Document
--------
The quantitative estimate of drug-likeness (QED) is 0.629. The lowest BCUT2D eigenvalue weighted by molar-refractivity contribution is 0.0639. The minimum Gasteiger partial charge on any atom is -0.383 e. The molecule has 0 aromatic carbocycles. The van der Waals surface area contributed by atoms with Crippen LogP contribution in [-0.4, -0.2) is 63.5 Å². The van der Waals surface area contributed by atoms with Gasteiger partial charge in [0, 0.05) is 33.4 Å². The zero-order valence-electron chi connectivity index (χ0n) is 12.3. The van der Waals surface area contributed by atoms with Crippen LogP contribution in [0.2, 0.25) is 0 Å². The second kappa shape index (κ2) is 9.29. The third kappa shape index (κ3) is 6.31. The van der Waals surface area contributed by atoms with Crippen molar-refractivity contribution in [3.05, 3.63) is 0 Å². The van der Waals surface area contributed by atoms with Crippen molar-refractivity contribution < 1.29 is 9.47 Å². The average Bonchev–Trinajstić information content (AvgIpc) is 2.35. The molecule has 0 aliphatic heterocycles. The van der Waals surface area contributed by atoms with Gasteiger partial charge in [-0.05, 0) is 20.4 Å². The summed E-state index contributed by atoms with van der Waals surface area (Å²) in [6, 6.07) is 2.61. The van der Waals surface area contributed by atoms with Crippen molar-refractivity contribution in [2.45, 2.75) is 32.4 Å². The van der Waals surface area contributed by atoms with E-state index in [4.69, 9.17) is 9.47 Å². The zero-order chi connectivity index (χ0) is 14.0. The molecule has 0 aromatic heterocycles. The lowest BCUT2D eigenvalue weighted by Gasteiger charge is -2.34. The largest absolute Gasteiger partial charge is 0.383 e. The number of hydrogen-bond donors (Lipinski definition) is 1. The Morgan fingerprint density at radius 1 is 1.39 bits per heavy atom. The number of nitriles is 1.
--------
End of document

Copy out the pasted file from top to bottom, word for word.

The quantitative estimate of drug-likeness (QED) is 0.629. The lowest BCUT2D eigenvalue weighted by molar-refractivity contribution is 0.0639. The minimum Gasteiger partial charge on any atom is -0.383 e. The molecule has 0 aromatic carbocycles. The van der Waals surface area contributed by atoms with Crippen LogP contribution in [-0.4, -0.2) is 63.5 Å². The van der Waals surface area contributed by atoms with Gasteiger partial charge in [0, 0.05) is 33.4 Å². The zero-order valence-electron chi connectivity index (χ0n) is 12.3. The van der Waals surface area contributed by atoms with Crippen LogP contribution in [0.2, 0.25) is 0 Å². The second kappa shape index (κ2) is 9.29. The third kappa shape index (κ3) is 6.31. The van der Waals surface area contributed by atoms with Crippen molar-refractivity contribution in [3.05, 3.63) is 0 Å². The van der Waals surface area contributed by atoms with Crippen molar-refractivity contribution < 1.29 is 9.47 Å². The average Bonchev–Trinajstić information content (AvgIpc) is 2.35. The molecule has 0 aliphatic heterocycles. The van der Waals surface area contributed by atoms with Gasteiger partial charge in [-0.05, 0) is 20.4 Å². The summed E-state index contributed by atoms with van der Waals surface area (Å²) in [6, 6.07) is 2.61. The van der Waals surface area contributed by atoms with Crippen molar-refractivity contribution in [2.45, 2.75) is 32.4 Å². The van der Waals surface area contributed by atoms with E-state index in [4.69, 9.17) is 9.47 Å². The zero-order chi connectivity index (χ0) is 14.0. The molecule has 0 aromatic heterocycles. The lowest BCUT2D eigenvalue weighted by Gasteiger charge is -2.34. The largest absolute Gasteiger partial charge is 0.383 e. The number of hydrogen-bond donors (Lipinski definition) is 1. The Morgan fingerprint density at radius 1 is 1.39 bits per heavy atom. The number of nitriles is 1.